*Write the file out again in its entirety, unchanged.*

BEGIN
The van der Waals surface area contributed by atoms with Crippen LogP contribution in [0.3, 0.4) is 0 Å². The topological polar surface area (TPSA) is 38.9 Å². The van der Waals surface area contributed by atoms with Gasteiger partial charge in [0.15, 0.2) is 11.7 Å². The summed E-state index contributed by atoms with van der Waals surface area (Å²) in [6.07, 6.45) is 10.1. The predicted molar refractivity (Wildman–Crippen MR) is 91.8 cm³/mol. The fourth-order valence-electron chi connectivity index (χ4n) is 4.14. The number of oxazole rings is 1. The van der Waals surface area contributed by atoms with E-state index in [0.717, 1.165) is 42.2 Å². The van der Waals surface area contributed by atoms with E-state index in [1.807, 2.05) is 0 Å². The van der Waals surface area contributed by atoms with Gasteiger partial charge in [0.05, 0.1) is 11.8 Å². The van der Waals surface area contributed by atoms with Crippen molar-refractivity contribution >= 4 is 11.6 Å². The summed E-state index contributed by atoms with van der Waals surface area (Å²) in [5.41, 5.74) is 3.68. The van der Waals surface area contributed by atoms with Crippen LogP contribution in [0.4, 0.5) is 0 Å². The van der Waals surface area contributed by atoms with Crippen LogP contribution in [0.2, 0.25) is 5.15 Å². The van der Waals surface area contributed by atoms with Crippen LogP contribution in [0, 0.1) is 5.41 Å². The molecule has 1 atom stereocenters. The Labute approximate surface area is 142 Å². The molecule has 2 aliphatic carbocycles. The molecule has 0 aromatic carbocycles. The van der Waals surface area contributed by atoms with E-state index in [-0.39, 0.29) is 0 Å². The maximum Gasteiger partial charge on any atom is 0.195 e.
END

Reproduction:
The van der Waals surface area contributed by atoms with Crippen LogP contribution in [0.3, 0.4) is 0 Å². The topological polar surface area (TPSA) is 38.9 Å². The van der Waals surface area contributed by atoms with Gasteiger partial charge in [0.15, 0.2) is 11.7 Å². The summed E-state index contributed by atoms with van der Waals surface area (Å²) in [6.07, 6.45) is 10.1. The predicted molar refractivity (Wildman–Crippen MR) is 91.8 cm³/mol. The fourth-order valence-electron chi connectivity index (χ4n) is 4.14. The number of oxazole rings is 1. The van der Waals surface area contributed by atoms with E-state index in [0.717, 1.165) is 42.2 Å². The van der Waals surface area contributed by atoms with E-state index in [1.807, 2.05) is 0 Å². The van der Waals surface area contributed by atoms with Gasteiger partial charge in [0.05, 0.1) is 11.8 Å². The van der Waals surface area contributed by atoms with Crippen molar-refractivity contribution >= 4 is 11.6 Å². The summed E-state index contributed by atoms with van der Waals surface area (Å²) in [5.41, 5.74) is 3.68. The van der Waals surface area contributed by atoms with Crippen LogP contribution in [0.4, 0.5) is 0 Å². The van der Waals surface area contributed by atoms with Crippen LogP contribution in [0.2, 0.25) is 5.15 Å². The van der Waals surface area contributed by atoms with Crippen LogP contribution in [0, 0.1) is 5.41 Å². The molecule has 1 atom stereocenters. The Labute approximate surface area is 142 Å². The molecule has 2 aliphatic carbocycles. The molecule has 0 aromatic carbocycles. The van der Waals surface area contributed by atoms with E-state index in [-0.39, 0.29) is 0 Å². The maximum Gasteiger partial charge on any atom is 0.195 e.